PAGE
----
Over the last few decades, cross-continent transport has increased markedly in volume with new intermodal haulage methods, such as containerization (the transport of containers using multiple transport modes, such as rai...
09 Jun 2015 - by Riccardo Pravettoni, GRID-Arendal
EU Countries Hazardous Waste Generation & Shipments
Illegal shipments of hazardous waste are increasing between northwest and northeast Europe, and waste is also shipped from south to southeast Europe and the Balkans (Romania, Hungary, and Albania).
09 Jun 2015 - by Hisham H. Ashkar, GRID-Arendal
High Profit, Low Risk
The main drivers of the trade in hazardous waste appear to be the high costs of proper treatment and the opportunities for illegal actors to operate in a market with relatively low risks and high financial benefit. In ad...
10 Jun 2015 - by Riccardo Pravettoni, GRID-Arendal
The Internet Market for Used Electronic Items in China
The Internet is becoming increasingly important in the e-waste sector. Both companies and individuals offer second-hand electronics for sale and sometimes even for free. Scrap metal dealers (operating both physically an...
09 Jun 2015 - by Riccardo Pravettoni, GRID-Arendal
Basel Convention, Ban Amendment, and OECD/EU Members, as of December 2014
The Basel Convention on the Control of Transboundary Movements of Hazardous Wastes and their Disposal (Basel Convention) is the major international agreement that regulates the transboundary movement and disposal of haza...
09 Jun 2015 - by Hisham H. Ashkar, GRID-Arendal
New E-waste Trafficking Routes in Southeast Asia
Stringent enforcement in one country commonly leads to changes in traditional illegal shipment routes through neighbouring countries. Strong enforcement practices, such as China’s Green Fence campaign, have been changin...
09 Jun 2015 - by Riccardo Pravettoni, GRID-Arendal
Stretching the ecosystems beyond their limits
Ecological Footprints tell the extent to which people use what the biosphere provides. The Footprint methodology can therefore also measure the environmental demands of food production and show to what extent food produc...
06 Mar 2015 - by Riccardo Pravettoni, GRID-Arendal
Will there be enough food for 9.6 billion people?
About 200 000 to 230 000 people are added to the world food demand daily, and the UN estimates that by 2050 the world population will reach 9.6 billion (UN DESA 2013). Developing countries, especially in sub-Saharan Afri...
06 Mar 2015 - by Riccardo Pravettoni, GRID-Arendal
Diet composition
As a result of population growth and changing consumption patterns, the demand for food and production of food is increasing. Cereals such as wheat, rice and maize provide about two-thirds of all energy in human diets (C...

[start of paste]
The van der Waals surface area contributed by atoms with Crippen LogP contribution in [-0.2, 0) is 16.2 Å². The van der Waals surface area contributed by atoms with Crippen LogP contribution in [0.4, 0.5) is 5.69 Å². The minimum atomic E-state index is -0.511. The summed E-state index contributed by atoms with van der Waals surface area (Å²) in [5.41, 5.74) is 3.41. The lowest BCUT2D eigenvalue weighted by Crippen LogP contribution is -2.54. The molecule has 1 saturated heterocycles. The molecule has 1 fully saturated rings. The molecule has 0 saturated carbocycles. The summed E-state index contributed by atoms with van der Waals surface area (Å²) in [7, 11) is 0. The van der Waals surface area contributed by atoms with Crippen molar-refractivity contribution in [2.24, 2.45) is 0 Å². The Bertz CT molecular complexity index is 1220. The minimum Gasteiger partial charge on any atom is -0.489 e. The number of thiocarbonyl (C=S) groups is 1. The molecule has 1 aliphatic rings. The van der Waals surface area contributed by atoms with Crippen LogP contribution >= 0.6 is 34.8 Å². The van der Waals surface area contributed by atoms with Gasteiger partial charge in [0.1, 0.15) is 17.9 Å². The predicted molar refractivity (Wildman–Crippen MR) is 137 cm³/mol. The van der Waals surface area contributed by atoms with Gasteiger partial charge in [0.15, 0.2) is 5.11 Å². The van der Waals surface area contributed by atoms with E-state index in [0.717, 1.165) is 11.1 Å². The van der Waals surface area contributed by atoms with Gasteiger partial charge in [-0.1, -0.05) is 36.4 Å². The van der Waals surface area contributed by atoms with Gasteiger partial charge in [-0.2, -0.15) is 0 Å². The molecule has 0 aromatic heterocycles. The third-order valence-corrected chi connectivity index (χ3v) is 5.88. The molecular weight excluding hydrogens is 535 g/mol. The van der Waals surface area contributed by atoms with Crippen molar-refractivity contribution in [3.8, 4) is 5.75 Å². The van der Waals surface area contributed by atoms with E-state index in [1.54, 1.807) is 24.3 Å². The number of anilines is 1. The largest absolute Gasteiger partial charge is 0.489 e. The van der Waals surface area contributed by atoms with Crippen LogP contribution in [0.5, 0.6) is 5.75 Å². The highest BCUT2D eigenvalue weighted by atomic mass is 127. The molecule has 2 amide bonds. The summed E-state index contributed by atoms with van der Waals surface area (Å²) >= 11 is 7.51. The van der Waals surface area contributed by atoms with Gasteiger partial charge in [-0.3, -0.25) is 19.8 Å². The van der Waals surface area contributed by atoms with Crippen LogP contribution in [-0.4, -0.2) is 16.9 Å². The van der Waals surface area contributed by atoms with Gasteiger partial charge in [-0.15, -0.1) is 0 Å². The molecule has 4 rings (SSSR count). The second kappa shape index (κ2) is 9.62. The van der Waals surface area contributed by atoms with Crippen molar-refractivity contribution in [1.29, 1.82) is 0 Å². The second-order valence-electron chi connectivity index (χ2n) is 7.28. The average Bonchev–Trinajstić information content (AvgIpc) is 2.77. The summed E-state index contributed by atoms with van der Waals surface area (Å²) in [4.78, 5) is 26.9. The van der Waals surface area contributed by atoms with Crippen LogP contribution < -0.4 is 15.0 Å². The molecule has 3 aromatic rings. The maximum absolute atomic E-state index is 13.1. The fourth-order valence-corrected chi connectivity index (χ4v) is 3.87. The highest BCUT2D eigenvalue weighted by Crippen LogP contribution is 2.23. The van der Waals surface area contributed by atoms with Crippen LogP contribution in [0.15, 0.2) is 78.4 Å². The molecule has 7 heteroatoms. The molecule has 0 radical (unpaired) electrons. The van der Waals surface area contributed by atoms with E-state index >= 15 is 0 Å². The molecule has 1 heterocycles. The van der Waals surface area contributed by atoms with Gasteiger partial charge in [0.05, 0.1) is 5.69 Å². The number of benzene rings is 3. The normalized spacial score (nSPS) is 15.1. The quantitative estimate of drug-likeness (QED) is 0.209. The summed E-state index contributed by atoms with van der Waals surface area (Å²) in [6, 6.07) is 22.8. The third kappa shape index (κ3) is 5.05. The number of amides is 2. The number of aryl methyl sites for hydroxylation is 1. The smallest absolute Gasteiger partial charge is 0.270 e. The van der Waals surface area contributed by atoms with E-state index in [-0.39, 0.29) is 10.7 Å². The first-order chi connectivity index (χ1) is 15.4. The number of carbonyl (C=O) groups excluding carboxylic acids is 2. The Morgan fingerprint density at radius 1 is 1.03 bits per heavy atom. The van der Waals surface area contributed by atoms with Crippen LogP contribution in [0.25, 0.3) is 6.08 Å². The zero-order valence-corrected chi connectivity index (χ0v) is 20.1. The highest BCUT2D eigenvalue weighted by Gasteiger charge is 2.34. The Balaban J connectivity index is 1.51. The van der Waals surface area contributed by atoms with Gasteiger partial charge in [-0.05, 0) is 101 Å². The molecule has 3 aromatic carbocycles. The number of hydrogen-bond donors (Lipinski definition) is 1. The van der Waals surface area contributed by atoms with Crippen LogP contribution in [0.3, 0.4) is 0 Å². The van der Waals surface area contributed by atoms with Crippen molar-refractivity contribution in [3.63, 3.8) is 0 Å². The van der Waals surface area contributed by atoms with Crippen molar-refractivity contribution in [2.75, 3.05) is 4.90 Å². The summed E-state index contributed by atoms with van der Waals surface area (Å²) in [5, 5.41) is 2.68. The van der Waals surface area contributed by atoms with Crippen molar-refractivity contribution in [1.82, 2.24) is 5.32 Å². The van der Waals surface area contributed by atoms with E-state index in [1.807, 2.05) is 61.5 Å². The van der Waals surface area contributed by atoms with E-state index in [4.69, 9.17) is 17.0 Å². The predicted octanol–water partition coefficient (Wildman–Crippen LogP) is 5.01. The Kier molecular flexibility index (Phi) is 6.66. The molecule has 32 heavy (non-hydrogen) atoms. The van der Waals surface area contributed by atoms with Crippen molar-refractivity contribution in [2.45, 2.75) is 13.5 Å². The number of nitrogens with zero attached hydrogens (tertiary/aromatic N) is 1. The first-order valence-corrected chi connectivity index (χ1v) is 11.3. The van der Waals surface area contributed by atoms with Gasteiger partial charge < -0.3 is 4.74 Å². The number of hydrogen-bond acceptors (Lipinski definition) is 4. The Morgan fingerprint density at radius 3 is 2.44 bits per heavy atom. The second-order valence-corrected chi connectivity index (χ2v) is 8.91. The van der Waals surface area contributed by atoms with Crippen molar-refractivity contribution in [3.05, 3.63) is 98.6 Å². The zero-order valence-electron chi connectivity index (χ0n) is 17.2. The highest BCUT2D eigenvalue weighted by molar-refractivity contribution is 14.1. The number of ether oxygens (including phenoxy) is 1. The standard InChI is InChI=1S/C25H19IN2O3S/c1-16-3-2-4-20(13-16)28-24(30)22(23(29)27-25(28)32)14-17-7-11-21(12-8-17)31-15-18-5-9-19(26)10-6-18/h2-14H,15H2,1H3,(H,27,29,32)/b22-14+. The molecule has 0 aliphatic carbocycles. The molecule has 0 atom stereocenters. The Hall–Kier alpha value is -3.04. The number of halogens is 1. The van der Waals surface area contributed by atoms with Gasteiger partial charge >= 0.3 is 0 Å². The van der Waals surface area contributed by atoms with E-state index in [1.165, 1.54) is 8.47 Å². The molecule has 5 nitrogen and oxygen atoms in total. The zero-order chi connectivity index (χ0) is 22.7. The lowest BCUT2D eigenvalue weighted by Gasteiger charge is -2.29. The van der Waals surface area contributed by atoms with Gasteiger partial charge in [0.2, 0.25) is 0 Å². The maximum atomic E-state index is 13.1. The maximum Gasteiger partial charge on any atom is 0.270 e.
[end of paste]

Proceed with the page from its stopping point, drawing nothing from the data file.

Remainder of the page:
06 Mar 2015 - by Riccardo Pravettoni, GRID-Arendal
Restoring ecosystems could feed 740 million people
There are great potentials in restoring degraded land. Globally there are over 560 million hectares of degraded agricultural land (Oldeman 1992) that could be restored through sustainable agricultural practices and green...
06 Mar 2015 - by Riccardo Pravettoni, GRID-Arendal
Footprint and population are growing faster than the Earth’s biocapacity
Ecological Footprint accounting quantifies both the annual availability of biocapacity and human demand on that capacity (Wackernagel et al. 2002; Borucke et al. 2013). Since 1961, the total Footprint has increased by 15...
06 Mar 2015 - by Riccardo Pravettoni, GRID-Arendal
How food is lost and wasted
Globally, one-third of all food produced is either lost or wasted. There is a clear variation between developing and developed countries with regards to food loss and waste. In developing countries, food loss is the gr...
06 Mar 2015 - by Riccardo Pravettoni, GRID-Arendal
Food loss and waste by region
Ensuring food security for a growing global population is not only about producing more food, but also about reducing the enormous amount of food that is either lost or wasted. Globally, one-third of all food produced is...
06 Mar 2015 - by Riccardo Pravettoni, GRID-Arendal
Global food loss and waste
Ensuring food security for a growing global population is not only about producing more food, but also about reducing the enormous amount of food that is either lost or wasted. Globally, one-third of all food produced is...
06 Mar 2015 - by Riccardo Pravettoni, GRID-Arendal
Land types needed for food production
The average “foodprint” today is at least 0.66 global hectares per person, which corresponds to more than one-third of the Earth’s biocapacity, or about one-fourth of humanity’s Ecological Footprint (calculations based o...
06 Mar 2015 - by Riccardo Pravettoni, GRID-Arendal
Fisheries production, utilization and supply